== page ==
] for fourteen and a half years. The persecutions against the family also meant professional restrictions and implicit deprivations of the means of subsistence. Anikó’s mother taught health at the local apprentice school, then she worked with the Division of Pediatric Pulmonology, then became a school doctor in the art school and eventually got a position as family doctor in a district. Her father only got a job after the house arrest sentence expired in 1963 in the remote region of Dobrogea, near the lake Razelm, but returned later to Transylvania and worked in the villages nearby Odorheiu Secuiesc (Oláh-Gál 2011). In March 1946, the grandmother enrolled Anikó Bethlen to the Reformed elementary school of Târgu Mureș. After the forcible suppression of confessional schools in 1948, she went to the former Jewish school in today’s Horea street, where she attended compulsory primary education. After seven classes, she was denied the right to continue her studies as the director of the Hungarian-language high-school bluntly stated that until he would be in charge, “a countess Bethlen won’t be allowed to go to school there.” The family decided to move her to a physiotherapy hospital in Sibiu, where she lived among the Saxon and the Romanian communities between 1952 and 1954. The ideological thaw which followed the death of Stalin allowed her to successfully complete her studies in the same high-school in front of a special commission led by the Transylvanian intellectual and left-wing political activist Edgár Balogh, himself just released from prison in this new political context. Following the survival technique which her family developed during the time of persecution – her grandmother Marianne Bánffy used to give private lessons of foreign languages – Anikó Bethlen started teaching French, German and English to the children of the local party leadership. She also taught such lessons to retired and elderly people who wanted to leave the country. Teaching fees were the only source of her subsistence until 1989, although her disability entitled her to a financial support from the communist state, which was nonetheless denied to her on political grounds. During the entire communist period, the intervention of relatives living abroad made it repeatedly possible for her to travel to Switzerland for treatment. It is important to notice that these repeated exit visas granted by the communist authorities were not conditioned by a collaboration with the secret police, as it was customary in Romania. Her file of informative surveillance, which is currently preserved in the Archives of CNSAS, illustrate that she was constantly observed by the Securitate during the 1970s and the 1980s. Countess Bethlen was subjected to operative surveillance, which means that the secret police used informants to collect information about her and her activities, listened her phone calls, retained her private correspondence, and sometimes provoked her with anonymous letters. She was warned twice by the local branch of the Securitate in Târgu Mureș, in 1981 and 1984, for allegedly carrying out a "hostile activity against the regime." owever, the secret police monitored rather her relations abroad than her activity of collecting (ACNSAS I0264646/1-7; I82862/4; R229601/4; R310575/2-4). As for her opinion on the communist regime, Countess Bethlen is rather silent, considering the sufferings she and her family had to endure. Under communism, such attitude was largely adopted by most of those who experienced traumatic events in the family. For them, silence represented an “attitude of defence” to gradually become a “way of life” (Mihăilescu 2006, 170).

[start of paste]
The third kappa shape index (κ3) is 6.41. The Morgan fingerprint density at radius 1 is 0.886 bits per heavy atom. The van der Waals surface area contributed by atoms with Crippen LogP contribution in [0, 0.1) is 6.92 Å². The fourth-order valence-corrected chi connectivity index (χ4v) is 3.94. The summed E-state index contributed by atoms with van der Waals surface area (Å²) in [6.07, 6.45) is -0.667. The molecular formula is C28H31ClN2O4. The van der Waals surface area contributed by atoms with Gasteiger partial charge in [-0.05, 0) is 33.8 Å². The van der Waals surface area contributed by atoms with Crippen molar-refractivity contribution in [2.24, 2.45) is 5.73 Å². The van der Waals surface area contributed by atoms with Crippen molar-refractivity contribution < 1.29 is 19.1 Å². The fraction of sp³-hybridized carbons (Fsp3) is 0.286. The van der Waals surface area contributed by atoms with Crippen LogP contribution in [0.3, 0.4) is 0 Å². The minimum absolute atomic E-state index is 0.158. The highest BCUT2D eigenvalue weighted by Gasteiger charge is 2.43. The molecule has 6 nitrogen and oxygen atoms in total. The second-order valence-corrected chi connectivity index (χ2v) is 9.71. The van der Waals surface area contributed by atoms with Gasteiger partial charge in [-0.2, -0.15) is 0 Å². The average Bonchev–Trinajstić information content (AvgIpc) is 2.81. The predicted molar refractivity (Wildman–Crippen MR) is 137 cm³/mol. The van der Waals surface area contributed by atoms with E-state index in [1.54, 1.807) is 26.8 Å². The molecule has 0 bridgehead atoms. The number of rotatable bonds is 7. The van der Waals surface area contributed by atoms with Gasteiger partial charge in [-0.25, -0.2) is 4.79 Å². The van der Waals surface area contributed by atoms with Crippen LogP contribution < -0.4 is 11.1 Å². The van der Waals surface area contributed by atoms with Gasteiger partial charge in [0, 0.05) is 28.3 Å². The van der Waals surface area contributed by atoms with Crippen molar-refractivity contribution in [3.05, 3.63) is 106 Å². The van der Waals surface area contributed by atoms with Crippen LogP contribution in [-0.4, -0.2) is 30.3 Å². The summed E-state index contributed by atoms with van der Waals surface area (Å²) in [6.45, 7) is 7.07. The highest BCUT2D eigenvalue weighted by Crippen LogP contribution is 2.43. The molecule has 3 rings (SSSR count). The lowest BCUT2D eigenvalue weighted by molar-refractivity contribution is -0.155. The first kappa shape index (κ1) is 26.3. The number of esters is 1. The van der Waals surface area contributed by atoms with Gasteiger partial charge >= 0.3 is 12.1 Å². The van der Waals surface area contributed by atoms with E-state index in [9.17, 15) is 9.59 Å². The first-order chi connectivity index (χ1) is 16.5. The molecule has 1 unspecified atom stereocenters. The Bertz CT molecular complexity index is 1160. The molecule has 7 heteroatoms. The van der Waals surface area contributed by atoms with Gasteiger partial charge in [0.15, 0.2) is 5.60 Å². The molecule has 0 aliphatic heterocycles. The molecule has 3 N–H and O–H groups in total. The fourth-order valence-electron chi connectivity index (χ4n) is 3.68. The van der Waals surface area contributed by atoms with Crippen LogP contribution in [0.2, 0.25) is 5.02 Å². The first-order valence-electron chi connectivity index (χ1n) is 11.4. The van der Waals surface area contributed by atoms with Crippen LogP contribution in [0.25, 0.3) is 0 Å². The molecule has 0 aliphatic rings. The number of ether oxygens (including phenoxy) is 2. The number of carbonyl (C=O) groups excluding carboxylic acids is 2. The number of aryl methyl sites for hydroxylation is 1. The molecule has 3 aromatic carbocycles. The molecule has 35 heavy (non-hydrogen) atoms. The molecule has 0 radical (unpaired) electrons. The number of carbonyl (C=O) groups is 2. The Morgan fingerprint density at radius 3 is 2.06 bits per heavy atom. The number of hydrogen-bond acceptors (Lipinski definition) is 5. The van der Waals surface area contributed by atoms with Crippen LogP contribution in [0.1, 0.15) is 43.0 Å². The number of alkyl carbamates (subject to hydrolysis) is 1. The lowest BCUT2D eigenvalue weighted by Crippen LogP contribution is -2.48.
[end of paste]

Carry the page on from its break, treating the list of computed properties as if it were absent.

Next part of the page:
After the 1989 revolution, she got a compensatory pension granted to formerly dislocated citizens, and in the 1990s she established the Bethlen Foundation to support disabled people. Following the family tradition, she used her experience and financial resources to help those who suffer from physical disabilities. The foundation also operated a bookbinding workshop in Târgu Mureș. The Countess Bethlen reckons among the property of the foundation all the objects belonging to the collection.